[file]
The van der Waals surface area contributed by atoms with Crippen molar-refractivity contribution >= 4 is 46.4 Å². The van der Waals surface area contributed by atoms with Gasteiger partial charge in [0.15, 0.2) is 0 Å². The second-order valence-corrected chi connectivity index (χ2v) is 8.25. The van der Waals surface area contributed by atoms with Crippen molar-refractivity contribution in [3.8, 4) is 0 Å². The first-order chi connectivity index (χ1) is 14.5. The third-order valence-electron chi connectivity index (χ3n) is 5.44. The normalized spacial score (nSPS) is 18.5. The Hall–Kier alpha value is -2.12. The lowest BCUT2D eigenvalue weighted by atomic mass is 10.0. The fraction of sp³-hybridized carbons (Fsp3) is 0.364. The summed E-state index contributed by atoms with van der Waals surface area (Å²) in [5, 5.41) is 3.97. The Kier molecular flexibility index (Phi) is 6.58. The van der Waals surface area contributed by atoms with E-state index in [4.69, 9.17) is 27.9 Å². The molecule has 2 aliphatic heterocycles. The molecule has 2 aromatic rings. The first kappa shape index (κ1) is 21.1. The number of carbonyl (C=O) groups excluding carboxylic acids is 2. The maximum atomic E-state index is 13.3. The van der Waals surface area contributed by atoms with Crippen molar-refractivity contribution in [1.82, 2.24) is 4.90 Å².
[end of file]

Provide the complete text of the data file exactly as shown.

The van der Waals surface area contributed by atoms with Crippen molar-refractivity contribution >= 4 is 46.4 Å². The van der Waals surface area contributed by atoms with Gasteiger partial charge in [0.15, 0.2) is 0 Å². The second-order valence-corrected chi connectivity index (χ2v) is 8.25. The van der Waals surface area contributed by atoms with Crippen molar-refractivity contribution in [3.8, 4) is 0 Å². The first-order chi connectivity index (χ1) is 14.5. The third-order valence-electron chi connectivity index (χ3n) is 5.44. The normalized spacial score (nSPS) is 18.5. The Hall–Kier alpha value is -2.12. The lowest BCUT2D eigenvalue weighted by atomic mass is 10.0. The fraction of sp³-hybridized carbons (Fsp3) is 0.364. The summed E-state index contributed by atoms with van der Waals surface area (Å²) in [5, 5.41) is 3.97. The Kier molecular flexibility index (Phi) is 6.58. The van der Waals surface area contributed by atoms with E-state index in [4.69, 9.17) is 27.9 Å². The molecule has 2 aliphatic heterocycles. The molecule has 2 aromatic rings. The first kappa shape index (κ1) is 21.1. The number of carbonyl (C=O) groups excluding carboxylic acids is 2. The maximum atomic E-state index is 13.3. The van der Waals surface area contributed by atoms with Crippen molar-refractivity contribution in [1.82, 2.24) is 4.90 Å².